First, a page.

Sunday, 28 October 2012

Morning in Morningside

I went to Edinburgh earlier this month to visit some friends - the same couple who run the beautifully decorated highland cottage from my first ever blog post. Their flat is in a Victorian tenement building, in the upmarket Morningside area, and I think the buildings are sandstone - or something orangey coloured - which gives the place a nice glow.

The little touches like the runner, the scarf and the flowers liberated from a neighbour's garden are sweet. But what I really like is the combination of white, wood and windows, to make an open, airy, but somehow honest space. Very simple, almost stark, but sitting around that table playing scrabble or eating a hearty bean casserole, it's cosy and warm. And in the fresh autumnal morning sunshine, tea and toast feels very cleansing.

Sunday, 14 October 2012

70s record player

vintage record player
Every home should have a record player. Don’t get me wrong, opening my Spotify account might be the best thing I’ve ever done, as I’m a huge fan of endless, easy, perfect digital music. But sometimes, that’s not what you want.

This is especially true of old music, the kind that was originally played on record players in bedrooms and living rooms. You’re hearing it exactly as the original fans did, and every little pop and crackle, tinny drumbeat or fuzzy vocal just adds to the character of the music. There’s no shuffle button, no playlists or greatest hits, you have to commit to one album, a purposefully assembled set of songs.

my vintage record playerSimilarly, my dad’s told me horror stories of having to save up for weeks and weeks to get the album you were desperate for, or going round to a friend’s house just to hear a song. Then there was the time he saved up for absolutely ages to get the record player, but the speakers were separate and he had to save up all over again, and just listen to his music on headphones. No wonder it feels like music used to mean more.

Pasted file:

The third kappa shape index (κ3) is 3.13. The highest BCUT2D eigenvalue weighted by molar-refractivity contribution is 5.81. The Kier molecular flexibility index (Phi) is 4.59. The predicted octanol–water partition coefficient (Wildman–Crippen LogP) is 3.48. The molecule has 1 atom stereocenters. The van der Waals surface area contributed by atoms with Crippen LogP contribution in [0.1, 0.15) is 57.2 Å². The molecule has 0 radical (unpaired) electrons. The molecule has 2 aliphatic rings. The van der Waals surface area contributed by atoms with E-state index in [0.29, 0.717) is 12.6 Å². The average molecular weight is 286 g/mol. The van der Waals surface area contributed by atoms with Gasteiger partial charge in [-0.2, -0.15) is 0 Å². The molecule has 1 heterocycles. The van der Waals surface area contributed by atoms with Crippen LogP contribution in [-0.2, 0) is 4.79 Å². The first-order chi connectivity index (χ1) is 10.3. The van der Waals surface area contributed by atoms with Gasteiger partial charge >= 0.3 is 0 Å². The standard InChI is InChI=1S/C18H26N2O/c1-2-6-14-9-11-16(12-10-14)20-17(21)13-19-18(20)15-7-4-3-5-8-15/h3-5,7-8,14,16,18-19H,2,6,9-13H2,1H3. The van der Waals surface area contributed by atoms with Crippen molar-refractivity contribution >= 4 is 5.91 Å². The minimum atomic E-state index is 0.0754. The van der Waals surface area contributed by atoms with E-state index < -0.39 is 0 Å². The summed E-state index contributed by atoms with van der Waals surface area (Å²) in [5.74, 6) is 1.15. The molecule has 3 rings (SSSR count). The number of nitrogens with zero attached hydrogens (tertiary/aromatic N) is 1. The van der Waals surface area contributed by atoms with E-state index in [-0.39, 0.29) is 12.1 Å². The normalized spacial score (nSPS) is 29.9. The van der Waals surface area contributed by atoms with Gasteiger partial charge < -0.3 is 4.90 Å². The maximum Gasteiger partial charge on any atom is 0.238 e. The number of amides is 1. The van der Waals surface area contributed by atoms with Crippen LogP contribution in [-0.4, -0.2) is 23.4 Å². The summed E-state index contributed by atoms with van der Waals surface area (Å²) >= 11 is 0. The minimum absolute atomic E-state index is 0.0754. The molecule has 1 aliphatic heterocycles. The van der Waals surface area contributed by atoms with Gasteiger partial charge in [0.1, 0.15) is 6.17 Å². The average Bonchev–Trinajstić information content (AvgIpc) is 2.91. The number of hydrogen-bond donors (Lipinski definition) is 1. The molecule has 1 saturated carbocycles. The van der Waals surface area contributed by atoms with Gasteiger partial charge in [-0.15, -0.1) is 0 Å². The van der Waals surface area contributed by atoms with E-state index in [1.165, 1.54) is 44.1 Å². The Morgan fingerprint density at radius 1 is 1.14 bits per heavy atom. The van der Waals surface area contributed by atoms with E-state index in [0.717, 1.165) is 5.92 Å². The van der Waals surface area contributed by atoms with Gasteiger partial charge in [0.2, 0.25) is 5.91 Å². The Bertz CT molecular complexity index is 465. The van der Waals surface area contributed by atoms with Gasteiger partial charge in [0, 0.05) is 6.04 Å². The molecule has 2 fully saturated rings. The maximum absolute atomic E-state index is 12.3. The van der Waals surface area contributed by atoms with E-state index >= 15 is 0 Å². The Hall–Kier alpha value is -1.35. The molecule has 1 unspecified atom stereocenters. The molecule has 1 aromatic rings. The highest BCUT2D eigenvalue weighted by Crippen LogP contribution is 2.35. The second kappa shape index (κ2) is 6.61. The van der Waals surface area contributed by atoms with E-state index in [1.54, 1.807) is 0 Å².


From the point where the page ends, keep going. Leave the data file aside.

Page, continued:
My record collection is pretty big now; over 100 at last count. As a huge Beatles fan I’m particularly proud of the early mono albums, and we’re going through a bit of a Bob Dylan phase at the moment too. I’ve also got some nice novelty items like coloured vinyl and octagonal sleeves; my dad trawls the charity shops of North Wales for me, so it all depends on his luck.

The player itself is obviously quite big, so coupled with the collection in four old record boxes, it takes up loads of room (despite actually containing less music than my iPod) and we’re on the lookout for a G-plan style unit that will hold it all. The player is a Ferguson, and it looks pretty 70s to me with its wood veneer, mock leather top and special arm that drops a new record onto the turntable after you’ve listened to one side.

I think we most use our old record player when we’re getting ready to go out, when friends are round, and those lovely lazy Sunday afternoons. But my favourite is getting in from a night out at 3am, having one last drink or a cup of tea sat around the hypnotically spinning record, and it feels like those wise voices from the past are being sung right there in the room, just for you. I’m usually drunk and emotional at this point.